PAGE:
Top 4 Must Read Books for New & Aspiring Real Estate Investors

Readers are leaders. You can measure a man by the size of his library. We’ve all heard the clichés. And you know what? They’re true. The pattern repeats itself everywhere you look. Yes, there are exceptions (Gary Vee is self-admittedly one). But generally speaking, successful people read books.

Real estate investors are no exception, nor should we be. Sure, it can be argued that our industry is one of the most research-heavy already, so why would you want to add more reading to your diet? To that, I would respond like this: how successful do you want to be?

Rich Dad, Poor Dad by Robert Kiyosaki

“Rich Dad, Poor Dad” by Robert Kiyosaki

You’re gonna hear a broken record from me on this book, guys. This was the book that really introduced me to personal development and entrepreneurship. It reads like a 330-page conversation with a friend. I will always and forever recommend this book as crucial for anyone looking to get out of the “rat race” and join the modern wealthy. USA Today called “Rich Dad, Poor Dad” quote, “a starting point for anyone looking to gain control of their financial future.” And I couldn’t agree more!

Click on the book to see the proof for yourself in the Amazon reviews! (No affiliate links here—just good information.) At some point there will be a more thorough review of this book, and it will probably live on Goodreads. I’ll link to it here once I have time to sit down and do this book proper justice. It’s the best $7-10 you’ll ever spend on the foundation of your financial and business education.

Cashflow Quadrant by Robert Kiyosaki

“Cashflow Quadrant” by Robert Kiyosaki

The next book on the list is almost as important as the one above. “Cashflow Quadrant” is book two in the Rich Dad series, and it pairs naturally with its predecessor.

This one is based on the premise that the work force is divided into four groups: Employees, Business Owners, Self-Employed, and Investors. And more importantly, Robert (I like to think we’d be on a first name basis) teaches the threads of how to move from one quadrant to another depending on your goals, as well as what those transition periods look like.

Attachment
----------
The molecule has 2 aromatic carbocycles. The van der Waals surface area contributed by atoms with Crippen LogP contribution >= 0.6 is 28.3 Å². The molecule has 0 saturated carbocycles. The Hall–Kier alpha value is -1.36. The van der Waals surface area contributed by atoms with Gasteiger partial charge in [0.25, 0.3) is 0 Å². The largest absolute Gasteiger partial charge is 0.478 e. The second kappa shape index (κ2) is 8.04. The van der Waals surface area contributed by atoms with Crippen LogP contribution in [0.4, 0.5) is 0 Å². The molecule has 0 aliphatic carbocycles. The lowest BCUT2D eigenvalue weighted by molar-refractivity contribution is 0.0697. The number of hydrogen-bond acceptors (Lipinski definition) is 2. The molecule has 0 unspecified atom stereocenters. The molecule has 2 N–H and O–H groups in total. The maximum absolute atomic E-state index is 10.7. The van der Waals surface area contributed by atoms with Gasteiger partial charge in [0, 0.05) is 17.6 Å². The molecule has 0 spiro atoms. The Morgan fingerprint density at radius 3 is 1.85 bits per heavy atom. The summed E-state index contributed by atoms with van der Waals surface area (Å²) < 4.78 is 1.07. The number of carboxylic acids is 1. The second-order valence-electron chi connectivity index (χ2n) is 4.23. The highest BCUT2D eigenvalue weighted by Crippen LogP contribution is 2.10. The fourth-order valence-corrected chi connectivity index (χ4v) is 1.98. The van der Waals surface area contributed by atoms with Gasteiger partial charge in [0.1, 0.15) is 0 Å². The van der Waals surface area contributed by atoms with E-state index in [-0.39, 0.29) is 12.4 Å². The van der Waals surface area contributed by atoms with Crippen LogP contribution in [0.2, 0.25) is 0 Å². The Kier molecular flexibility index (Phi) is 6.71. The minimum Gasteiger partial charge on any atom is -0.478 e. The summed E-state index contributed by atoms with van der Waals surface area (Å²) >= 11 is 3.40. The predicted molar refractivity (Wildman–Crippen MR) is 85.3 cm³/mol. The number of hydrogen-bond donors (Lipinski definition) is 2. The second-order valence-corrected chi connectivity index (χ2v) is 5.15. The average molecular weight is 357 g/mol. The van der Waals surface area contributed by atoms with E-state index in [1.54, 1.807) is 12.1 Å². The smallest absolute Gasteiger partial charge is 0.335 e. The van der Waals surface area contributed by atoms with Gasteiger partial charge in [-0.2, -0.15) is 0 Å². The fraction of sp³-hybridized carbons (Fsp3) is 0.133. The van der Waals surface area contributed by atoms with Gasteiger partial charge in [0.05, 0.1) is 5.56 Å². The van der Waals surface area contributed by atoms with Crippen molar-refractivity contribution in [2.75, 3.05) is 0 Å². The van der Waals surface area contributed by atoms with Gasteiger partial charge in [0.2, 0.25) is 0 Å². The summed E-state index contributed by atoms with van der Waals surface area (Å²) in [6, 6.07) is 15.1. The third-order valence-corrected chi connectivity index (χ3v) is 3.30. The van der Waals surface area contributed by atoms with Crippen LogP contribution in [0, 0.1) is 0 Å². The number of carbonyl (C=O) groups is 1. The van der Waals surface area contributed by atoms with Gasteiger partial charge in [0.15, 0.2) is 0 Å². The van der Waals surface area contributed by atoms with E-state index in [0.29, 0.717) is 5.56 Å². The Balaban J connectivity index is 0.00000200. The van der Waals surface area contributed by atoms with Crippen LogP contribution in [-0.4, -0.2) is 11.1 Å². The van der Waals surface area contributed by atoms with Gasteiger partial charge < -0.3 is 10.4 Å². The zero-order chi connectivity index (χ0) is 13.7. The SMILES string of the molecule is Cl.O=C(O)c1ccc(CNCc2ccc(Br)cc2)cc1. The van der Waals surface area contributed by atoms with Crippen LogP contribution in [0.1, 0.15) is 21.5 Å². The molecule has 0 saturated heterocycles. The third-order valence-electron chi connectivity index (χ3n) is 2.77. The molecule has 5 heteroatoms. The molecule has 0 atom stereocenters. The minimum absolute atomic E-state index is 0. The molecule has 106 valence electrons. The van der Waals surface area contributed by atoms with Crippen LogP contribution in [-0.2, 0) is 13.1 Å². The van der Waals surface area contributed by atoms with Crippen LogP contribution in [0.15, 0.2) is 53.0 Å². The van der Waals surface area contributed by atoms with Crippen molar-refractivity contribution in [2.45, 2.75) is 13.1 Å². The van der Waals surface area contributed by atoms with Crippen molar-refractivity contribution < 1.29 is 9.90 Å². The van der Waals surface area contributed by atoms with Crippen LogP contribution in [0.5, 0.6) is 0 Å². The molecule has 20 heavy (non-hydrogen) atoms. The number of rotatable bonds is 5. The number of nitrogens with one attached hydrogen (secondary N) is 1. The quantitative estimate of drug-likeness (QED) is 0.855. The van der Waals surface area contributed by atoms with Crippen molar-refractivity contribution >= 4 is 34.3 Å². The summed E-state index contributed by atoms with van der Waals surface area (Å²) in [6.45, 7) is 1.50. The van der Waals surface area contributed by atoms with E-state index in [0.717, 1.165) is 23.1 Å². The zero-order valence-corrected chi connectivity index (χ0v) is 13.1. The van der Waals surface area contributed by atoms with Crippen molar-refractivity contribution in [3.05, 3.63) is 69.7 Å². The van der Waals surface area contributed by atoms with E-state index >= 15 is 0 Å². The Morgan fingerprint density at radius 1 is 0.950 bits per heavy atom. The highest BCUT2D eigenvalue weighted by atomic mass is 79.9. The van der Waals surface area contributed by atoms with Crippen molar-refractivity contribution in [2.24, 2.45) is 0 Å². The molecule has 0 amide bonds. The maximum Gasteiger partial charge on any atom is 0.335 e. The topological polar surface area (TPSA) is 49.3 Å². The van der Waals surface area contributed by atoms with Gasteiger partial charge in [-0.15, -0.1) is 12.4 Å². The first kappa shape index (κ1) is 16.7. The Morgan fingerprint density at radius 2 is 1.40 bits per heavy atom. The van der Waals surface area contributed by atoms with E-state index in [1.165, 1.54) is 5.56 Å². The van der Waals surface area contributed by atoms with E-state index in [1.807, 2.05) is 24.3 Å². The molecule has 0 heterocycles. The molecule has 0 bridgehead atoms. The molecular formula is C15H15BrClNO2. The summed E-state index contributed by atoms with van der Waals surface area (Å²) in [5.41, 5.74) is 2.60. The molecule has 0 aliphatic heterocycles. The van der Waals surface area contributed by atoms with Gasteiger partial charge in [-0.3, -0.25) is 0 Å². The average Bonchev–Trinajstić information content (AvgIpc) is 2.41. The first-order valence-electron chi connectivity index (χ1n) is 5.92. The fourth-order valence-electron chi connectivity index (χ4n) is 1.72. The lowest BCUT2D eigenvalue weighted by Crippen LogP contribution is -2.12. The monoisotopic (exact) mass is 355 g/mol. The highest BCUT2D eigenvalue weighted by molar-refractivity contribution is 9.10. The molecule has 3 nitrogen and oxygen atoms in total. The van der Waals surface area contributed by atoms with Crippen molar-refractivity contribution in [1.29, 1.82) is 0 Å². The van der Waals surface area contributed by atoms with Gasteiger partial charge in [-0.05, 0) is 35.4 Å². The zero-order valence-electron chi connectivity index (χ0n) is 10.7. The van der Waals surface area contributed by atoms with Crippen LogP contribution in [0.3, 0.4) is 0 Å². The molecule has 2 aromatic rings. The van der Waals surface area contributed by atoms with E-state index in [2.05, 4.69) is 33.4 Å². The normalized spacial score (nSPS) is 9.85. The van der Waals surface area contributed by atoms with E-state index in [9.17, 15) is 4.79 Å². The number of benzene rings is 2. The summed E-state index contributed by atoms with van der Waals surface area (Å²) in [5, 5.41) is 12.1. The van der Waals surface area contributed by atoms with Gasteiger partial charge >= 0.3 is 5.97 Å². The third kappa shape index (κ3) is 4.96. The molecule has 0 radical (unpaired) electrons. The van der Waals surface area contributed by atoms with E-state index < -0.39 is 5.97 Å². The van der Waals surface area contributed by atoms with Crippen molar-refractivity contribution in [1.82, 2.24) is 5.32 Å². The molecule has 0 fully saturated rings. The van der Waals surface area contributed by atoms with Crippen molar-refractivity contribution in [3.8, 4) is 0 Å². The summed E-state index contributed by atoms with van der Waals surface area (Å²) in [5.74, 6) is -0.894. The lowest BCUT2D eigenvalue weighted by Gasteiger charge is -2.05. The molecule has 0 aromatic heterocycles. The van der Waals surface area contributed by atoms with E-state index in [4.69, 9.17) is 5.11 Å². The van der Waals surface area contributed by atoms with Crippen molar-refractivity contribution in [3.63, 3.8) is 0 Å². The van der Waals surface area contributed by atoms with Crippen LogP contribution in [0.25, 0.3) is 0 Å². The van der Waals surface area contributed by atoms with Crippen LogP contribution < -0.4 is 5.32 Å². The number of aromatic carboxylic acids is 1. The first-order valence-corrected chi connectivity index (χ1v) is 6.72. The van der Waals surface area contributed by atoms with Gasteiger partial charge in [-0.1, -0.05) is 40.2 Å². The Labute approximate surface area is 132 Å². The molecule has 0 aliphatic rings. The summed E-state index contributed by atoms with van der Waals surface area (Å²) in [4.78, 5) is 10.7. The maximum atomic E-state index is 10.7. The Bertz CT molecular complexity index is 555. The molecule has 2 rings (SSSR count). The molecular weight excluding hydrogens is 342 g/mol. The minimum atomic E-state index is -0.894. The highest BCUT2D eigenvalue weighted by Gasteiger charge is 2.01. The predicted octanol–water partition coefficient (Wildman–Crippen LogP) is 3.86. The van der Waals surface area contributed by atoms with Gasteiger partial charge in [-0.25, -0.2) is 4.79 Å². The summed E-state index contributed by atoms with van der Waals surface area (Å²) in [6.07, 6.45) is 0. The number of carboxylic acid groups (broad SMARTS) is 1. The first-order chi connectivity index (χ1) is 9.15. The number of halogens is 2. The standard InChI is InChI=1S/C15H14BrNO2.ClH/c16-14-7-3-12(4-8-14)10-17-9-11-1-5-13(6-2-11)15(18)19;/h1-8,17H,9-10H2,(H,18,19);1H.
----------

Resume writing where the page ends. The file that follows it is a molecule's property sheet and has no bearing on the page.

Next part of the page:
While “Cashflow Quadrant” didn’t garner the attention of “Rich Dad, Poor Dad,” it is a suitable, natural, and actionable follow-up. There are some time-tested traditions in here that should not be missed. Again, check out the Amazon reviews by clicking the book cover above.

Think And Grow Rich by Napoleon Hill

“Think and Grow Rich” by Napoleon Hill

Book number three (these are in no particular order, by the way) is perhaps THE seminal personal development literature. In some ways, it’s all there in the title. But Mr. Hill has a way with words, and his research into the habits of so many successful people gives readers a profound insight into what it takes to make it in modern society and business.

Hill uses stories of Andrew Carnegie, Thomas Edison, and other millionaires and visionaries to illustrate his principles for success. You’d be hard-pressed to find a more concise and timeless guide to leading a fulfilled, balanced, good life.

Why We Want You To Be Rich by Donald Trump & Robert Kiyosaki

“Why We Want You To Be Rich” by Donald Trump & Robert Kiyosaki

Next up… From Amazon: “Donald Trump and Robert Kiyosaki wrote Why We Want You To Be Rich because they saw how the turbulent economic climate would impact the middle class. They predict the middle class in America will continue to shrink—pushing most middle-class Americans into the ranks of the poor.”

Published in 2014, this book takes a stark, no-nonsense look at the state of the economy and the financial systems. Political affiliations aside, this is a book written by not one but TWO of the smartest, biggest failing, biggest success stories this country has ever known. You’d be well served to read their account of things. I loved it.

So that’s it for today’s list of Four Books For Real Estate Investors. Oh, and happy National Book Lovers Day!

What’s your favorite must-have book for every investor or entrepreneur? Let me know in the comments!

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